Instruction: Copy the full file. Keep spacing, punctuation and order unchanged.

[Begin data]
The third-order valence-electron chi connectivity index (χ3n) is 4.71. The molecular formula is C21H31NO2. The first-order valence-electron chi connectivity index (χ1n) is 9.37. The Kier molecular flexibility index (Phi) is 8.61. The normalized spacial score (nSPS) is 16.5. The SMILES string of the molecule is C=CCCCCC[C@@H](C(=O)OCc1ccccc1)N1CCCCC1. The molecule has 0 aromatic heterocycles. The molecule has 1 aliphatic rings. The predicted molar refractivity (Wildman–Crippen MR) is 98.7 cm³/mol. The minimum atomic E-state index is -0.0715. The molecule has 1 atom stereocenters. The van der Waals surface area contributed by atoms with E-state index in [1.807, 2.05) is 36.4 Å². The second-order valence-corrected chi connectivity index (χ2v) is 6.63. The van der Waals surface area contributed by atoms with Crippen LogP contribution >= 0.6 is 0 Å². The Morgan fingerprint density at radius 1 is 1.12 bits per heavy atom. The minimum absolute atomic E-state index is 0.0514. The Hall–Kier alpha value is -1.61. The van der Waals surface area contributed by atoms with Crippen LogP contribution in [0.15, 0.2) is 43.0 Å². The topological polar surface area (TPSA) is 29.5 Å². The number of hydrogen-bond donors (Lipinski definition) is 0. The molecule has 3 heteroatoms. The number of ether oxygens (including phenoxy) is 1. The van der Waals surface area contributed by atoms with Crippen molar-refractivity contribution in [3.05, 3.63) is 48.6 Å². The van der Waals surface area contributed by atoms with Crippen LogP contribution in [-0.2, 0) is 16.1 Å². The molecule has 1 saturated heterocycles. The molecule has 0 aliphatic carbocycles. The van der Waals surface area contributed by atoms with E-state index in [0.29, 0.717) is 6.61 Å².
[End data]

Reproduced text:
The third-order valence-electron chi connectivity index (χ3n) is 4.71. The molecular formula is C21H31NO2. The first-order valence-electron chi connectivity index (χ1n) is 9.37. The Kier molecular flexibility index (Phi) is 8.61. The normalized spacial score (nSPS) is 16.5. The SMILES string of the molecule is C=CCCCCC[C@@H](C(=O)OCc1ccccc1)N1CCCCC1. The molecule has 0 aromatic heterocycles. The molecule has 1 aliphatic rings. The predicted molar refractivity (Wildman–Crippen MR) is 98.7 cm³/mol. The minimum atomic E-state index is -0.0715. The molecule has 1 atom stereocenters. The van der Waals surface area contributed by atoms with E-state index in [1.807, 2.05) is 36.4 Å². The second-order valence-corrected chi connectivity index (χ2v) is 6.63. The van der Waals surface area contributed by atoms with Crippen LogP contribution >= 0.6 is 0 Å². The Morgan fingerprint density at radius 1 is 1.12 bits per heavy atom. The minimum absolute atomic E-state index is 0.0514. The Hall–Kier alpha value is -1.61. The van der Waals surface area contributed by atoms with Crippen LogP contribution in [0.15, 0.2) is 43.0 Å². The topological polar surface area (TPSA) is 29.5 Å². The number of hydrogen-bond donors (Lipinski definition) is 0. The molecule has 3 heteroatoms. The number of ether oxygens (including phenoxy) is 1. The van der Waals surface area contributed by atoms with Crippen molar-refractivity contribution in [3.05, 3.63) is 48.6 Å². The van der Waals surface area contributed by atoms with Crippen LogP contribution in [-0.2, 0) is 16.1 Å². The molecule has 1 saturated heterocycles. The molecule has 0 aliphatic carbocycles. The van der Waals surface area contributed by atoms with E-state index in [0.29, 0.717) is 6.61 Å².